Susan Thogerson Maas joins us today with her two Middle-Grade Fiction novels. Growing up in the rainy, green state of Oregon, she loved to wander through the woods, discovering new wildflowers and birds. Her second favorite place was lying on the front lawn, lost in a book about nature or faraway lands. She still loves camping, hiking, and photography, as well as traveling to places she’s never seen before–life should always be an adventure!
Susan is offering a copy of each of her books, readers’ choice of paperback or e-book, to two different commenters.
Why Adults Can Enjoy Middle Grade Fiction
By Susan Thogerson Maas
What books did you most love as an elementary child? Older folks like me might remember classics like Anne of Green Gablesby L.M. Montgomery or The Chronicles of Narnia by C. S. Lewis or perhaps A Wrinkle in Time by Madeleine L’Engle. For me, that list would also include the complete list of Black Stallion books by Walter Farley—even though they are not exactly classics.
More recent books liable to become classics might be Wonder by R.J. Palacio, The Giver by Lois Lowry, or Brown Girl Dreaming by Jacqueline Woodson. While these books vary greatly in subject matter, they all have thought-provoking situations and themes that run deep. And that makes them just as meaningful for adults as for children.
Reasons to Read Middle Grade Books
Why not just stick to adult books? Why should adults bother to read middle grade (MG) novels? Here are a few reasons.
1. They are faster reads. Usually MG books are shorter than books meant for adults. Some can be read in a day or two, perfect for a short vacation, a long plane ride, or a couple of days in bed with the flu. And the language level will be a bit lower so you can understand it easily, even in a noisy airplane or with illness-induced brain fog. It won’t require as much concentrated effort as, say, a James Michener saga.
2. They can help you see things from a kid’s point of view. MG books cover a wide range of topics and issues. Divorce, sibling rivalry, bullying, low self-image, disabilities, conservation, war and peace—the list goes on. My first book, Picture Imperfect, is about a girl trying to find her God-given gift while dealing with a difficult aunt. And the heroine of Abbie’s Woods: Defending the Nest struggles against a bully and has parents who constantly bicker. Reading about such issues in a middle grade book may help parents (or grandparents) understand how children feel when caught up in difficult situations.
3. They can make you feel like a kid again. Childhood has its problems, to be sure, but it is also a time of innocence and wonder. Remember what it felt like to lie on your back on the grass and watch the stars come out overhead? Or to catch the season’s first snowflakes on your tongue? Anne of Green Gables is a great example of a book with joy and wonder—mixed in with other emotions, of course. When you feel depressed and jaded from life, pick up a children’s book and return to that time in your mind. Reread your childhood favorites and try out some new children’s authors, as well.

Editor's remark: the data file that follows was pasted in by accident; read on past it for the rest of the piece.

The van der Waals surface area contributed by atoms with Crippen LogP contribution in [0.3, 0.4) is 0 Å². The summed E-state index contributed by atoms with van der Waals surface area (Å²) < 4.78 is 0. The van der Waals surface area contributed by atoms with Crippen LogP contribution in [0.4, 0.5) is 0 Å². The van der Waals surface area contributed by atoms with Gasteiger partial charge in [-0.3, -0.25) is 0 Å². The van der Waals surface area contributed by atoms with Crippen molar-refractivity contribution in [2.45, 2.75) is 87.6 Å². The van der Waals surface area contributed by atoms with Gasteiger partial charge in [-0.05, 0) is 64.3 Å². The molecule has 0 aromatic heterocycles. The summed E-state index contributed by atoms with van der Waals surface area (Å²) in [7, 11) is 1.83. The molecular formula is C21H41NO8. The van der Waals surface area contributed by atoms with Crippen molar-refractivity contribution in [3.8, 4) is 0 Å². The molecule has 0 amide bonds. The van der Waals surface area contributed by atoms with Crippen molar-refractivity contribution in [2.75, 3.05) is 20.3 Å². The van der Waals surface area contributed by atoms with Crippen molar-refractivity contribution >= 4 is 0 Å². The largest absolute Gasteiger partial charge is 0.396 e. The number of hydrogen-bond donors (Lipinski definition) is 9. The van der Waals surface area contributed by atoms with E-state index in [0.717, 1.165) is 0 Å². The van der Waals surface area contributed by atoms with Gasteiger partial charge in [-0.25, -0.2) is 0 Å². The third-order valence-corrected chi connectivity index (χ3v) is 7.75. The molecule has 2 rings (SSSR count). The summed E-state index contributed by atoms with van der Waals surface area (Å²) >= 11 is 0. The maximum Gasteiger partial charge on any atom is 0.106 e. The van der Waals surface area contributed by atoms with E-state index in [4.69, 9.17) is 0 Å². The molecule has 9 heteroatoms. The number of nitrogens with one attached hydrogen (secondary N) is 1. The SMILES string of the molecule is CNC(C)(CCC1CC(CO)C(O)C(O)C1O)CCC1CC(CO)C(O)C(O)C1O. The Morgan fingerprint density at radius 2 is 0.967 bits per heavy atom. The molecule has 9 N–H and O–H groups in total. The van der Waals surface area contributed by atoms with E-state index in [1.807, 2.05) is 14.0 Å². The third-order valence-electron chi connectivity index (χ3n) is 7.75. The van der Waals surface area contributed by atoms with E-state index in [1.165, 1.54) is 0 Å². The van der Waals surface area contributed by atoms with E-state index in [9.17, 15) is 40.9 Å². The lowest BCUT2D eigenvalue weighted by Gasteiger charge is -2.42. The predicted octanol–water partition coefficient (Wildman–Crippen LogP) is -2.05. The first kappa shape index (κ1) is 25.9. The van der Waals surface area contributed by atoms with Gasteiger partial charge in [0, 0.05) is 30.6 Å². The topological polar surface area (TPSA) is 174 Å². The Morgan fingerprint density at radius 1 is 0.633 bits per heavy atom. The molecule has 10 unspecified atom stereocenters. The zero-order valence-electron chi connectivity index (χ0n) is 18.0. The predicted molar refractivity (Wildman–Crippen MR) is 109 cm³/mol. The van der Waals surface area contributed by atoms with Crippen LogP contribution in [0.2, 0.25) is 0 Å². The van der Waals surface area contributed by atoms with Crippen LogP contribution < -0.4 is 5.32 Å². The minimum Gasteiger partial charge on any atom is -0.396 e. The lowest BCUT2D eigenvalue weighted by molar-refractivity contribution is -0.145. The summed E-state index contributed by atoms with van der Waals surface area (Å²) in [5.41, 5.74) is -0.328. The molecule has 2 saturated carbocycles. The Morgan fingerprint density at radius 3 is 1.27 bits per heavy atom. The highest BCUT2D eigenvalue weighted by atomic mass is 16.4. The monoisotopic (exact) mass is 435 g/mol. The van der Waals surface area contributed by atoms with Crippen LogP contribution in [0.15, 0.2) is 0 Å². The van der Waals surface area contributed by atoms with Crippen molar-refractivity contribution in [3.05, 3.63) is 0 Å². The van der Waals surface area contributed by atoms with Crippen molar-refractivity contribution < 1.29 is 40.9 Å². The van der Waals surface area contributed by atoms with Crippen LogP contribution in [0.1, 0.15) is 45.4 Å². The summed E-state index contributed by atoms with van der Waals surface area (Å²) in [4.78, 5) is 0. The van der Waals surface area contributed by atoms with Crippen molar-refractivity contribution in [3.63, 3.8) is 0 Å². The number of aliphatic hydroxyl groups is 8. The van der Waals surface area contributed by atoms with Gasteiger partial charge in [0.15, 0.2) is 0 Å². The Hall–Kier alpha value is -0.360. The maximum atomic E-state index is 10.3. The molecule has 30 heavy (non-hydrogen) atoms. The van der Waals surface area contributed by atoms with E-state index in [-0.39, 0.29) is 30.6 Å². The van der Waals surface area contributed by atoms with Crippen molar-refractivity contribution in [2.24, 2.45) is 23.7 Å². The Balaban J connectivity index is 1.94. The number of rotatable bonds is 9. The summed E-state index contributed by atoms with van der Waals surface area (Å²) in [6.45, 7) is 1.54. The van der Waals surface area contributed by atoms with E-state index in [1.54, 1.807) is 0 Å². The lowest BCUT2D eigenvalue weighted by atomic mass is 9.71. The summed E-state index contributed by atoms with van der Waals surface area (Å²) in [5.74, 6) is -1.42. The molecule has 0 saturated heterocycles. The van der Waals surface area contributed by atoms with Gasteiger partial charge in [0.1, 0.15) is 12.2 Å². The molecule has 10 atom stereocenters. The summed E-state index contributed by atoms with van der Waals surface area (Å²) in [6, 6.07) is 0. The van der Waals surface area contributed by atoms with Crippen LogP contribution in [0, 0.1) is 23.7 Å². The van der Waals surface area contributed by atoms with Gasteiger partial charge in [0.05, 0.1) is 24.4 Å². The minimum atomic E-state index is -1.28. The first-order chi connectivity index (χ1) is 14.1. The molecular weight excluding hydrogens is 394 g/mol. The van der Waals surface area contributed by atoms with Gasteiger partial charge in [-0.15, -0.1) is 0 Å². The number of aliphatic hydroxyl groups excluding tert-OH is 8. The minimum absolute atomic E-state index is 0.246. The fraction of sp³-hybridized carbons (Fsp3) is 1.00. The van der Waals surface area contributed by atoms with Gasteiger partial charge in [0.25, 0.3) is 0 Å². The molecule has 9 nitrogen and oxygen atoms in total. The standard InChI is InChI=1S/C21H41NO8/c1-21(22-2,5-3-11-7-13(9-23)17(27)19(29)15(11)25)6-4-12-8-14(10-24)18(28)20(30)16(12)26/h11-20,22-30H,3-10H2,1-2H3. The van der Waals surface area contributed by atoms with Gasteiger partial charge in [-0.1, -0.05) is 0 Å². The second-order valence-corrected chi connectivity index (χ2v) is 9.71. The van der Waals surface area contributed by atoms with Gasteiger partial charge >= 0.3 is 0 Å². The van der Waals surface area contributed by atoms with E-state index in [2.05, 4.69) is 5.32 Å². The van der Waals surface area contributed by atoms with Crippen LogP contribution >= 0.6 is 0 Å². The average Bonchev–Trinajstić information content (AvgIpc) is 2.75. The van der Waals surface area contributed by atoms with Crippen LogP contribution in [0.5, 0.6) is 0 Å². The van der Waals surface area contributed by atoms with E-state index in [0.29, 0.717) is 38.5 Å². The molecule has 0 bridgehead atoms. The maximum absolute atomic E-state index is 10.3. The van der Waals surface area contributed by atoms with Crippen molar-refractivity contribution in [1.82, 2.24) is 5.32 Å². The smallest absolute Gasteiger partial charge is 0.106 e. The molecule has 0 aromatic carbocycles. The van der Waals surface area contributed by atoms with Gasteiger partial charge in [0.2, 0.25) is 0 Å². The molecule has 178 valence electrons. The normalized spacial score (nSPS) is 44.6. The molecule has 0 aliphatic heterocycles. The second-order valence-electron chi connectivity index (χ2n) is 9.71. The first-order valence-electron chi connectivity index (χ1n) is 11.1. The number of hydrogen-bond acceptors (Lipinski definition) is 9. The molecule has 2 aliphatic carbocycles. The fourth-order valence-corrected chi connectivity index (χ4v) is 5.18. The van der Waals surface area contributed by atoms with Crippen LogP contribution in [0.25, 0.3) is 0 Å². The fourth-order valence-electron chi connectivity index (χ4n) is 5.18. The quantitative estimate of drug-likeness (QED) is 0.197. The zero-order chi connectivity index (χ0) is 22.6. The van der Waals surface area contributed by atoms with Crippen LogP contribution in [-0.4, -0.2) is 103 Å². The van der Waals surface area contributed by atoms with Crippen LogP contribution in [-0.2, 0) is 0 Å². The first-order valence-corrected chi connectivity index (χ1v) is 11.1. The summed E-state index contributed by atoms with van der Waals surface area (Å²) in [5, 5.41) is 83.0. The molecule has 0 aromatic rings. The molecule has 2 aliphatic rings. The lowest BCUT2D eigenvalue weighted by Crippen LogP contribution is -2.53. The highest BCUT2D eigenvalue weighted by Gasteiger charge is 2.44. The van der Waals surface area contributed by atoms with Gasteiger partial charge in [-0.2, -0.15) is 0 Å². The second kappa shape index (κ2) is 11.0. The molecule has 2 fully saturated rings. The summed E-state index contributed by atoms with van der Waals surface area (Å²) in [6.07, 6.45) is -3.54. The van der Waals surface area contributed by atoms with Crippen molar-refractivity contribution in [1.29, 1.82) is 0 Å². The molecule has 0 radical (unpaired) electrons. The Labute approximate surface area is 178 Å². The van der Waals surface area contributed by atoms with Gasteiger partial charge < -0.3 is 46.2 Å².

Actually, writing Abbie’s Woods took me back to my childhood. Although the book is fiction, the woods are real. We lived next to them when I was growing up. There I learned to identify birds and wildflowers and came to appreciate the wonder of God’s creation. I hope I captured a little of that magic in the book.
4. They can take you to new worlds. MG books, especially today, are incredibly diverse. They cover every time period, including the future, as well as varied cultures and countries. Books by Jacqueline Woodson show what it’s like to be a black child growing up in America. Seedfolks by Paul Fleischman shows an example of people from many cultures working together to improve their neighborhood. In All the Ways Home by Elsie Chapman, a boy is sent to live with his father in Japan and ponders the meaning of family. And of course, books like A Wrinkle in Time or the The Chronicles of Narnia take us to imaginary worlds—but with a Christian message.
5. They can rekindle hope. Books written for adults can sometimes be discouraging. They may have depressing or ambiguous endings. While that may be true to life—things certainly don’t always go as we would like, and our best-laid plans can fail—reading such a book may leave a bad taste in our mouth. Most middle grade books, however—even those that cover difficult subjects—end in hope. There will be a lesson learned, perhaps a new friend made, and a feeling that things will be okay. Bird, Horse, and Muffin by Susan D. Hill is an example of a book where everything possible goes wrong for the main character. And yet God works through her uncle to restore her faith and hope.
My own books will always end in hope. In Picture Imperfect, JJ may not win the photo contest and her dream camera, but she begins to understand the faith of her great-grandmother and make it her own. In Abbie’s Woods, Abbie faces her parents’ possible divorce and the destruction in her wooded sanctuary. However, with the help of an older neighbor, she draws closer to God and learns the power of forgiveness.
So why not take a break from your usual genre and try something new—or revisit something from your childhood? Read some good middle grade books and share them with children you love. You will all be richer for the experience
Website: Adventures in Wonder: http://www.susanmaas.com/
Facebook author page: https://www.facebook.com/authorsusanmaas/
Link to buy books: http://www.susanmaas.com/book-table/
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